Research will continue on sea cucumbers in collaboration with the Pacific Sea Cucumber Harvesters Association and First Nations.
2 Localized over harvesting and managing the commercial fishery to an appropriate scale.

The concentration of fishing effort in relatively small areas may lead to local depletion of sea cucumber stocks.
To manage the commercial fishery to an appropriate scale in order to avoid any risks of localized overharvesting. In order to minimize the effects of localized over harvesting, the size of a number of sea cucumber Quota Management Areas (QMA) have been decreased in order to spread harvest effort. Harvest effort will continue to be monitored and further adjustment to QMAs may be made in the future if necessary.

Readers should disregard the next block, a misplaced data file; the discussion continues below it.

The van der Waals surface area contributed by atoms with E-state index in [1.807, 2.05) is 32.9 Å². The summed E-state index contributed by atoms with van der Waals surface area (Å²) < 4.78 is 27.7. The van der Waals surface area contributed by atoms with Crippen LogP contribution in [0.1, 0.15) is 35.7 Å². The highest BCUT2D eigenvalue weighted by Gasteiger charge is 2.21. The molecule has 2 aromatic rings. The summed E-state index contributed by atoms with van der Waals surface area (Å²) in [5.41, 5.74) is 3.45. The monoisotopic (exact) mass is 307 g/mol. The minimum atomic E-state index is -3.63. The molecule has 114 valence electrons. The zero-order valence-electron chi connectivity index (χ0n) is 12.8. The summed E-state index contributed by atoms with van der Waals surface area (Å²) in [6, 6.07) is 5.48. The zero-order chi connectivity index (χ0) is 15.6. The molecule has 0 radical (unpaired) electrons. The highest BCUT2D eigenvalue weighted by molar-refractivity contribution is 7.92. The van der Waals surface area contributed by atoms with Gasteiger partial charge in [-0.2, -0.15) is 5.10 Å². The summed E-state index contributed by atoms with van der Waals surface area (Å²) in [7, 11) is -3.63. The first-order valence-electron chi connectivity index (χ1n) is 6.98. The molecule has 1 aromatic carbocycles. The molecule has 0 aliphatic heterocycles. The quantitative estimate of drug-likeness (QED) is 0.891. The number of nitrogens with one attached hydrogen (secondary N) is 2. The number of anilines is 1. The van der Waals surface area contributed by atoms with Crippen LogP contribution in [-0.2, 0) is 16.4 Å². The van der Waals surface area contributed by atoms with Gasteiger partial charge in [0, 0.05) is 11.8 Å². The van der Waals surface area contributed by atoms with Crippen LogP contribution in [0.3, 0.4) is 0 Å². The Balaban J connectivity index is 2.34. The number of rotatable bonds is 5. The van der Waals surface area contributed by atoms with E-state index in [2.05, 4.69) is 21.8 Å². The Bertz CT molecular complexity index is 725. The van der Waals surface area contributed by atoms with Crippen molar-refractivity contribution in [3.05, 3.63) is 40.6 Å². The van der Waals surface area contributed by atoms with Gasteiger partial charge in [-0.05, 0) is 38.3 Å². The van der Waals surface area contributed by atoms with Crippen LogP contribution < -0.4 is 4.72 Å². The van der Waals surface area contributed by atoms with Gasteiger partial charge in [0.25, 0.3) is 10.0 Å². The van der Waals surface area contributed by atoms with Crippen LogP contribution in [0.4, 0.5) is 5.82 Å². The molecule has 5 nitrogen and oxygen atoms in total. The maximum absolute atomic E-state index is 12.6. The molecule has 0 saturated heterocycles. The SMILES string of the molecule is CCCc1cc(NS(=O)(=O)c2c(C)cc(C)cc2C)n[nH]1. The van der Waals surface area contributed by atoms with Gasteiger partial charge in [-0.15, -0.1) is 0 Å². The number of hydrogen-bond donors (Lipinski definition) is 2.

3 Commercial no-take reserves

As an alternative to reference points (see section 2.8 of IFMP), commercial no-take reserves have been employed in the sea cucumber fishery. In future years, the number of no-take reserves will increase as a coastwide network is developed.
To develop a coastwide network of commercial no-take reserves in order to help ensure that there are portions of the BC coast that will remain closed to commercial harvest. The number of commercial no-take reserves will be increased over time as a coastwide network is developed for the BC coast.

A scientific paper is under development that will give direction on how to set up a coastwide network of reserves for low mobile benthic invertebrate species. Advice from this paper will be used for the sea cucumber fishery.
4 Quota overages

Any quota taken above the TAC is a conservation concern.